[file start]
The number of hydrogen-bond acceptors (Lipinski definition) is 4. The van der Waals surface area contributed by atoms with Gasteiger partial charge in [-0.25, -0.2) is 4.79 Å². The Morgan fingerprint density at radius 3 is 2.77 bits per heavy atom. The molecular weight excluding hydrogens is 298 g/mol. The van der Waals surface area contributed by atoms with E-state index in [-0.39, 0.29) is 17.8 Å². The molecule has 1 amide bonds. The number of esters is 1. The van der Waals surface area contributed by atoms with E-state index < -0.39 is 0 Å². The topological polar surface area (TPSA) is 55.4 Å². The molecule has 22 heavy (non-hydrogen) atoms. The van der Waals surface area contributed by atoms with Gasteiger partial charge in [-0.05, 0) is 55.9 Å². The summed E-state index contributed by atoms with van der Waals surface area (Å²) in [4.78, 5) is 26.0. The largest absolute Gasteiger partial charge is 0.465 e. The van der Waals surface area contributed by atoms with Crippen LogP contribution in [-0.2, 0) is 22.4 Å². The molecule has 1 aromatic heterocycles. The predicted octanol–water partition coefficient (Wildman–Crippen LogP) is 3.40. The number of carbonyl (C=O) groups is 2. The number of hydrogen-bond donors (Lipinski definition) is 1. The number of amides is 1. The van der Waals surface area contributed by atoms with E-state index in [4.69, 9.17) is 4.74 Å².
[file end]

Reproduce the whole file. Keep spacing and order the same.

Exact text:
The number of hydrogen-bond acceptors (Lipinski definition) is 4. The van der Waals surface area contributed by atoms with Gasteiger partial charge in [-0.25, -0.2) is 4.79 Å². The Morgan fingerprint density at radius 3 is 2.77 bits per heavy atom. The molecular weight excluding hydrogens is 298 g/mol. The van der Waals surface area contributed by atoms with E-state index in [-0.39, 0.29) is 17.8 Å². The molecule has 1 amide bonds. The number of esters is 1. The van der Waals surface area contributed by atoms with E-state index < -0.39 is 0 Å². The topological polar surface area (TPSA) is 55.4 Å². The molecule has 22 heavy (non-hydrogen) atoms. The van der Waals surface area contributed by atoms with Gasteiger partial charge in [-0.05, 0) is 55.9 Å². The summed E-state index contributed by atoms with van der Waals surface area (Å²) in [4.78, 5) is 26.0. The largest absolute Gasteiger partial charge is 0.465 e. The van der Waals surface area contributed by atoms with Crippen LogP contribution in [-0.2, 0) is 22.4 Å². The molecule has 1 aromatic heterocycles. The predicted octanol–water partition coefficient (Wildman–Crippen LogP) is 3.40. The number of carbonyl (C=O) groups is 2. The number of hydrogen-bond donors (Lipinski definition) is 1. The number of amides is 1. The van der Waals surface area contributed by atoms with E-state index in [4.69, 9.17) is 4.74 Å².